General and comparative endocrinology

Distinct features of dehydrocorticosterone reduction into corticosterone in the liver and duodenum of the domestic fowl (Gallus gallus domesticus).

PMID 17673214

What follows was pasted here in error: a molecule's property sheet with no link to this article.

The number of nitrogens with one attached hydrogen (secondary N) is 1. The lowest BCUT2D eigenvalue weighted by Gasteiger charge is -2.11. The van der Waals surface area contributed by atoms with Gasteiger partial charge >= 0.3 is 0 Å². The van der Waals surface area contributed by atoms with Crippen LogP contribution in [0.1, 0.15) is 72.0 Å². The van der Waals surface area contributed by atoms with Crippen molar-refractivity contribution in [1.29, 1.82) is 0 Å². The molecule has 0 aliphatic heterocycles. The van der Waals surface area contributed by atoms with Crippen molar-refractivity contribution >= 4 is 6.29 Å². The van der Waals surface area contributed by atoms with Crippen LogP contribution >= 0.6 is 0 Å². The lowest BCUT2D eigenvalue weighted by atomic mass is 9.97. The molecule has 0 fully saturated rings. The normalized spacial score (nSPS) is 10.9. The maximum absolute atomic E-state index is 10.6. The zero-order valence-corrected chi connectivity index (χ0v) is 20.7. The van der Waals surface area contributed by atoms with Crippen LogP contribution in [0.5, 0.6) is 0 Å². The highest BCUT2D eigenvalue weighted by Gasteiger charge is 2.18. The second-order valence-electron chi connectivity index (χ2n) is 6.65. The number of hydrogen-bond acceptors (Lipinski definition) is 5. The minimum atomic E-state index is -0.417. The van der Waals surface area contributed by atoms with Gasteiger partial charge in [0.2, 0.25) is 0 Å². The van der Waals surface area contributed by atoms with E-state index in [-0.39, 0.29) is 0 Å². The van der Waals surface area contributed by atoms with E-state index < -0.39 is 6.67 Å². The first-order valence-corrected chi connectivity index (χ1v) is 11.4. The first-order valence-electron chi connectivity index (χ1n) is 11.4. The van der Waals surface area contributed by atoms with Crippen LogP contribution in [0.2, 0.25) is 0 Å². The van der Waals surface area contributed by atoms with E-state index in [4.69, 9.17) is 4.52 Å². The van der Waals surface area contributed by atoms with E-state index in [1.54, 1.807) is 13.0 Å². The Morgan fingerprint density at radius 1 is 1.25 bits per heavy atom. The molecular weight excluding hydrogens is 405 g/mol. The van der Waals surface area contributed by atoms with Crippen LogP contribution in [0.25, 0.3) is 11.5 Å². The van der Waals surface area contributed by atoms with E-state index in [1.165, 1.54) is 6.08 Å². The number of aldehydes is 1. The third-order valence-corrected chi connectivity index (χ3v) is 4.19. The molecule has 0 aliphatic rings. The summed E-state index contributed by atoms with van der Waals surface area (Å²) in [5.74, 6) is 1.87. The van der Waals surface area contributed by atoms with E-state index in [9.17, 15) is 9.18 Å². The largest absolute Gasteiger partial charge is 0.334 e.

The mammalian 11-beta hydroxysteroid dehydrogenase type 1 (11 betaHSD1) reduces glucocorticoids (GC) at C11 from the 11-keto-GC nonactive form to the 11-hydroxy-GC active form, an action essential for survival. Whereas GC metabolism at C11 and the role of 11 betaHSD1 are studied extensively in mammals, information about these in birds is scattered. Herein, we report the GC bidirectional metabolism in chickens. In hens' liver and duodenal mucosa, 11 betaHSD1-like mRNA expression was detected; and 11 betaHSD1-like immunoreactivity was found linked to membranes of hepatocytes and duodenal enterocytes. With either NADH or NADPH, the membranal fraction of liver and duodenal mucosa converted dehydrocorticosterone (A) into corticosterone (B) with K(m) (1.1-8.7 microM) and V(max) (10-40 pmol/mg protein/min) values similar to those reported for mammalian 11 betaHSD1. In the presence of NADP(+) or NAD(+), these membranal fractions oxidized B into A. With either NADPH or NADH, the cytosol of chicken liver and duodenal mucosa reduced A into B (K(m) of 1.1 - 2.3 microM and V(max) of 260-960 pmol/mg protein/min). These cytosolic fractions did not convert any amount of B into A when incubated with either NADP(+) or NAD(+). This may suggest that chicken liver and duodenal mucosa express 11 betaHSD1 that is a membrane-bound oxoreductase which uses both NADPH/NADP(+) and NADH/NAD(+) as cosubstrates. The substantial reduction of A into B (but no conversion of B into A) found in the cytosol is most likely executed by a unidirectional soluble reductase, different than 11 betaHSD1.